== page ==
All because of some previously unknown animals who looked like wolves but made noises that wolves did not make–and appeared to consider the rival camp to be friends rather than food.

As best we can tell, dogs were first domesticated about 15,000 years ago, which was just about the time that Homo Sapiens was moving from wandering hunter-gatherer societies to settled societies that eventually became agricultural and pastoral societies. Just how they were domesticated is still unknown, but the work of Belyaev and his silver fox suggests simple selection by temperament: Ancient wolves became camp followers, and ancient humans tossed them scraps. Wolves who could stand to be near humans ate better without working as hard and had more pups. The few stone-age tribes we’ve been able to study sometimes captured wild animal juveniles and kept them as entertainment until they became grouchy on maturity. Dogs need to be handled as puppies to be fully at peace with humanity as adults; perhaps those wolves-in-transition descended from adult wolves who were handled by humans as pups and remembered: Those two-legged whatchamacallits handled me without hurting me–and they toss me aurochs bones!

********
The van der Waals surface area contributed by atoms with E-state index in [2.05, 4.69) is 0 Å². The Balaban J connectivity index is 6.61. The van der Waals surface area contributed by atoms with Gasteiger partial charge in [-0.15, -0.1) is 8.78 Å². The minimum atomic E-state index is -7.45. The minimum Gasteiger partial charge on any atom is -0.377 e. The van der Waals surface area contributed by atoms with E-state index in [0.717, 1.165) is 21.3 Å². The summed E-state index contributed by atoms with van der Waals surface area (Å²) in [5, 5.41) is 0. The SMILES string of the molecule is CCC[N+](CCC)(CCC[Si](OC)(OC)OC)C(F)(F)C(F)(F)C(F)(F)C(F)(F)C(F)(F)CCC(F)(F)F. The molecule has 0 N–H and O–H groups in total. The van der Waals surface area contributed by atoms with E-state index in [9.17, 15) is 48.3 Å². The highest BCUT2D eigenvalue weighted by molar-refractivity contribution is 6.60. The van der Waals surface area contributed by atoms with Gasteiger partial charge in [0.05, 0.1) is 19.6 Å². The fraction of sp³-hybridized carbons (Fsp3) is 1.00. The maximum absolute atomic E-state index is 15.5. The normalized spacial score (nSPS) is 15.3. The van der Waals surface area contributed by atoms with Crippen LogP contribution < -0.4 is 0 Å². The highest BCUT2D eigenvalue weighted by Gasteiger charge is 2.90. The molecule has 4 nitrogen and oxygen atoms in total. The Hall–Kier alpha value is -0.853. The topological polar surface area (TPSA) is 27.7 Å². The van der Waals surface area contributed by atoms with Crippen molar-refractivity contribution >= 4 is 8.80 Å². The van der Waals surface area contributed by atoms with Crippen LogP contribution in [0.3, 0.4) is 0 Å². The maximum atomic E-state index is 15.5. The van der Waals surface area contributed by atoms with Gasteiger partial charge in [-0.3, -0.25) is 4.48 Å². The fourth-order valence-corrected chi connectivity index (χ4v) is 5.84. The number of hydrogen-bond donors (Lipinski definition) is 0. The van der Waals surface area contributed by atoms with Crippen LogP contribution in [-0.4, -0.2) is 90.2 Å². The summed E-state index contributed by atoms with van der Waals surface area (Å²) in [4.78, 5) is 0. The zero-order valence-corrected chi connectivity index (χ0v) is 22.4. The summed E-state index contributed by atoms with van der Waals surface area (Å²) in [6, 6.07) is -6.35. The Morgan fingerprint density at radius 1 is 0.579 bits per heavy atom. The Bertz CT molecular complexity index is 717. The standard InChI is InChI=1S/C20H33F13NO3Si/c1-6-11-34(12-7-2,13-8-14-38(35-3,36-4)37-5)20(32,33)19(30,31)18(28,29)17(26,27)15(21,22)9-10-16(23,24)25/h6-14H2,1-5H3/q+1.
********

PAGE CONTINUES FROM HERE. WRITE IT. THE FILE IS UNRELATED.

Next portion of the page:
15,000 years ago, that was a helluva deal if you were a wolf.